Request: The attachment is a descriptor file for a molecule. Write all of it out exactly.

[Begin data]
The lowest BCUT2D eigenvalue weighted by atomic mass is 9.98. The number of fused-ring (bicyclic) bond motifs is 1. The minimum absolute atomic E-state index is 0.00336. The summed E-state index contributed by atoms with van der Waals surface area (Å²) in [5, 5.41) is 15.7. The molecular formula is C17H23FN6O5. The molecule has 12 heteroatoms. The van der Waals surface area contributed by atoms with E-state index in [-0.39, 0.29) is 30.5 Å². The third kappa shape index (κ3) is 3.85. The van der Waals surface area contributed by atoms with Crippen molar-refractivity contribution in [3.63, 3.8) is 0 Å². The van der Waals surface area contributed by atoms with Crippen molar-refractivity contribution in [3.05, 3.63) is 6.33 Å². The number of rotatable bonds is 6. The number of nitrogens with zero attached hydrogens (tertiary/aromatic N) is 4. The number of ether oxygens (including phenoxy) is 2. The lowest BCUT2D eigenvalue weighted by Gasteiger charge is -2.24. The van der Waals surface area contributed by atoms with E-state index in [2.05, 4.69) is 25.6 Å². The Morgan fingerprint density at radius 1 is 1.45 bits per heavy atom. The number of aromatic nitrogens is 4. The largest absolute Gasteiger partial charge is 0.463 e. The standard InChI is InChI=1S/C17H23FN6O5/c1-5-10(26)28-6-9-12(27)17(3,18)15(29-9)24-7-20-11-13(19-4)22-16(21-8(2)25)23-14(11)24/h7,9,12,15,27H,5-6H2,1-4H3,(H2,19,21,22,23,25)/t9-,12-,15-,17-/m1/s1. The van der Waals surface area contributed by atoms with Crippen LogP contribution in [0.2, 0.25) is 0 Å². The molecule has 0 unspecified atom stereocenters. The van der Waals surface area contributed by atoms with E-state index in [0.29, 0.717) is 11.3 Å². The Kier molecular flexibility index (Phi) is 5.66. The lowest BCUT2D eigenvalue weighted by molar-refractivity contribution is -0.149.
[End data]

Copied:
The lowest BCUT2D eigenvalue weighted by atomic mass is 9.98. The number of fused-ring (bicyclic) bond motifs is 1. The minimum absolute atomic E-state index is 0.00336. The summed E-state index contributed by atoms with van der Waals surface area (Å²) in [5, 5.41) is 15.7. The molecular formula is C17H23FN6O5. The molecule has 12 heteroatoms. The van der Waals surface area contributed by atoms with E-state index in [-0.39, 0.29) is 30.5 Å². The third kappa shape index (κ3) is 3.85. The van der Waals surface area contributed by atoms with Crippen molar-refractivity contribution in [3.63, 3.8) is 0 Å². The van der Waals surface area contributed by atoms with Crippen molar-refractivity contribution in [3.05, 3.63) is 6.33 Å². The number of rotatable bonds is 6. The number of nitrogens with zero attached hydrogens (tertiary/aromatic N) is 4. The number of ether oxygens (including phenoxy) is 2. The lowest BCUT2D eigenvalue weighted by Gasteiger charge is -2.24. The van der Waals surface area contributed by atoms with E-state index in [2.05, 4.69) is 25.6 Å². The Morgan fingerprint density at radius 1 is 1.45 bits per heavy atom. The number of aromatic nitrogens is 4. The largest absolute Gasteiger partial charge is 0.463 e. The standard InChI is InChI=1S/C17H23FN6O5/c1-5-10(26)28-6-9-12(27)17(3,18)15(29-9)24-7-20-11-13(19-4)22-16(21-8(2)25)23-14(11)24/h7,9,12,15,27H,5-6H2,1-4H3,(H2,19,21,22,23,25)/t9-,12-,15-,17-/m1/s1. The van der Waals surface area contributed by atoms with Crippen LogP contribution in [0.2, 0.25) is 0 Å². The molecule has 0 unspecified atom stereocenters. The van der Waals surface area contributed by atoms with E-state index in [0.29, 0.717) is 11.3 Å². The Kier molecular flexibility index (Phi) is 5.66. The lowest BCUT2D eigenvalue weighted by molar-refractivity contribution is -0.149.